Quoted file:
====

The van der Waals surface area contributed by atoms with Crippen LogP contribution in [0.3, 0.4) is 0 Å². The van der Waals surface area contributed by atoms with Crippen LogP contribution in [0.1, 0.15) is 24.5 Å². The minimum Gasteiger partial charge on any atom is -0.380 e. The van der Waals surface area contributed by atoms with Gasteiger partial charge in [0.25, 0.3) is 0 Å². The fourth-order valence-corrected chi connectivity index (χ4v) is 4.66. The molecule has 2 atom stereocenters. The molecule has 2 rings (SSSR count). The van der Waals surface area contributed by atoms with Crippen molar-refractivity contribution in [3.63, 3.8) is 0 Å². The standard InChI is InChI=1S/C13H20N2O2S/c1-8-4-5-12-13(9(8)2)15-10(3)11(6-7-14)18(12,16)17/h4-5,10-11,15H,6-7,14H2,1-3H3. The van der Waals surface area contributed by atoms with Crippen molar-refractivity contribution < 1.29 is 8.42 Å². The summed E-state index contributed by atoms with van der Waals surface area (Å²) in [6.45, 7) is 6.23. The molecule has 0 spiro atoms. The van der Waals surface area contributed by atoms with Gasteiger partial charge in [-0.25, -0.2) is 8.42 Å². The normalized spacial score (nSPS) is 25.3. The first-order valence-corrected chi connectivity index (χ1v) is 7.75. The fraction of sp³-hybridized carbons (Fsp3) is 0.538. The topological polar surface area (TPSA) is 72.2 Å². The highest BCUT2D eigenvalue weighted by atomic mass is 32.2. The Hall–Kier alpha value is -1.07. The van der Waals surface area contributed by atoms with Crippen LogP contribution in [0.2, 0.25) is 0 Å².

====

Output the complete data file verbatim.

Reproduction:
The van der Waals surface area contributed by atoms with Crippen LogP contribution in [0.3, 0.4) is 0 Å². The van der Waals surface area contributed by atoms with Crippen LogP contribution in [0.1, 0.15) is 24.5 Å². The minimum Gasteiger partial charge on any atom is -0.380 e. The van der Waals surface area contributed by atoms with Gasteiger partial charge in [0.25, 0.3) is 0 Å². The fourth-order valence-corrected chi connectivity index (χ4v) is 4.66. The molecule has 2 atom stereocenters. The molecule has 2 rings (SSSR count). The van der Waals surface area contributed by atoms with Crippen molar-refractivity contribution in [3.63, 3.8) is 0 Å². The standard InChI is InChI=1S/C13H20N2O2S/c1-8-4-5-12-13(9(8)2)15-10(3)11(6-7-14)18(12,16)17/h4-5,10-11,15H,6-7,14H2,1-3H3. The van der Waals surface area contributed by atoms with Crippen molar-refractivity contribution < 1.29 is 8.42 Å². The summed E-state index contributed by atoms with van der Waals surface area (Å²) in [6.45, 7) is 6.23. The molecule has 0 spiro atoms. The van der Waals surface area contributed by atoms with Gasteiger partial charge in [-0.25, -0.2) is 8.42 Å². The normalized spacial score (nSPS) is 25.3. The first-order valence-corrected chi connectivity index (χ1v) is 7.75. The fraction of sp³-hybridized carbons (Fsp3) is 0.538. The topological polar surface area (TPSA) is 72.2 Å². The highest BCUT2D eigenvalue weighted by atomic mass is 32.2. The Hall–Kier alpha value is -1.07. The van der Waals surface area contributed by atoms with Crippen LogP contribution in [0.2, 0.25) is 0 Å².